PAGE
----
Image from page 197 of “Harper’s New Monthly Magazine Volume 21 June to November 1860” (1860)
Image from page 197 of “Harper’s New Monthly Magazine Volume 21 June to November 1860” (1860) by Internet Archive Book Images
Title: Harper’s New Monthly Magazine Volume 21 June to November 1860
Year: 1860 (1860s)
Publisher: New York: Harper & Brothers Publishers
Contributing Library: Brigham Young University-Idaho, David O. McKay Library
Digitizing Sponsor: Brigham Young University-Idaho
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Text Appearing Before Image:
the act ofswimming, the head so far elevated and thrown foi*ward by the curveof the neck as to enable us to see the waterunder and beyond it. The creature rapidlypassed, leaving a regular wake, from the com-mencement of which, to the forepart, which wasout of water, we judged its length to be about80 feet; and this is within rather than be-yond the mark. We were, of course, all takenaback at the sight, and with staring eyes and inspeechless wonder stood gazing at it for full halfa minute : there could be no mistake, no delu-sion, and we were all perfectly satisfied that wehad been favored with a view of the true andveritable sea-serpent, which had been generallyconsidered to have existed only in the brain ofsome Yankee skipper, and treated as a tale notmuch entitled to belief. Dowlings exclamationis worthy of record, Well, Ive sailed in all partsof the world, and have seen rum sights, too, inmy time, but this is the queerest thing I eversee!—and surely Jack Dowling was right. It is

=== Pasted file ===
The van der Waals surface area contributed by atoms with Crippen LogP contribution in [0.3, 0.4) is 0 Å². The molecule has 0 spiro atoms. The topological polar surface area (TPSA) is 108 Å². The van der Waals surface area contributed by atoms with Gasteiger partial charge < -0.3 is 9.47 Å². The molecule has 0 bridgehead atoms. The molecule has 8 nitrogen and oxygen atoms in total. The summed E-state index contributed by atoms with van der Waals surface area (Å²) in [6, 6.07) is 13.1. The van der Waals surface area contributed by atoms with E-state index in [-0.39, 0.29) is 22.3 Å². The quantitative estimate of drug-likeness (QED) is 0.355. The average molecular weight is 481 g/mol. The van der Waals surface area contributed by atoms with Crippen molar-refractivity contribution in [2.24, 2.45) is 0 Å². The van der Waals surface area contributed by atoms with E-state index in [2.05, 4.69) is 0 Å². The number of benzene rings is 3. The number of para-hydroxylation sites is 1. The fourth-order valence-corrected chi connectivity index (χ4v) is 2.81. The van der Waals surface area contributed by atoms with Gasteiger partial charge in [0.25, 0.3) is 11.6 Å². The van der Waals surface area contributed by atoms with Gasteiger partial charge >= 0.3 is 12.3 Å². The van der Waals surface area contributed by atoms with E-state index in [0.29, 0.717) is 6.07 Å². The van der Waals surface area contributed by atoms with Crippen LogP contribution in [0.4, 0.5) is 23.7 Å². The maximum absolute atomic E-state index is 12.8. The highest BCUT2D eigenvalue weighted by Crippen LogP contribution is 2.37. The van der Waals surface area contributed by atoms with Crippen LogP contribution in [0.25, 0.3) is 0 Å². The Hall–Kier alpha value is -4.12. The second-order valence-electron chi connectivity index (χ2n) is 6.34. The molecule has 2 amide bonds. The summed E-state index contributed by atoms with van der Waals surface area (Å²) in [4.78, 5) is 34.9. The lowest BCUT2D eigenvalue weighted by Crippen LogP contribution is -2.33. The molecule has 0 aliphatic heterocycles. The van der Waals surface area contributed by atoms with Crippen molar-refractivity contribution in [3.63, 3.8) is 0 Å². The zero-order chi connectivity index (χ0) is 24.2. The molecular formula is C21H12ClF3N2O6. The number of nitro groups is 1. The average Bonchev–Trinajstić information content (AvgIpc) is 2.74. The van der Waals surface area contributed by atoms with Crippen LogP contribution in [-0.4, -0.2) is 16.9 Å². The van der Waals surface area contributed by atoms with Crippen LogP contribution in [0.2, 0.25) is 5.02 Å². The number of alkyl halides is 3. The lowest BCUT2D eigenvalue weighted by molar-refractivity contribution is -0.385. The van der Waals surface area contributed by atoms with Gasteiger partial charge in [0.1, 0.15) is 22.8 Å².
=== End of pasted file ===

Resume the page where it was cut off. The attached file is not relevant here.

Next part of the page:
Text Appearing After Image:
FAC-8IMILE OF THE OOMMEMOEATIVE PAINTING IN THE CHUBCH OF ST. MALOB, FEANOE. most difficult to give correctly the dimensions ofany object in the water. The head of the creat-ure was set down at about six feet in length,and that portion of the neck which we saw atthe same; the extreme length, as before stated,at between 80 and 100 feet. The neck in thick-ness equaled the bole of a moderate sized tree.The head and neck of a dark brown or nearlyblack color, streaked with white in irregularstreaks. I do not recollect seeing any part ofthe body. Sir A. de Capell Brooke, who traveled in Nor-way in the early part of the present century, citesthe evidence of a great many trust-worthy per-sons who had, at different times and on differentparts of the coast, seen the animal; and in 1845,at the request of an English society, the Rev. P.W. Deinboll, a Norwegian minister, took pains toreinvestigate the question, and furnished the evi-dence of a large number of persons, then living,who had seen, sho
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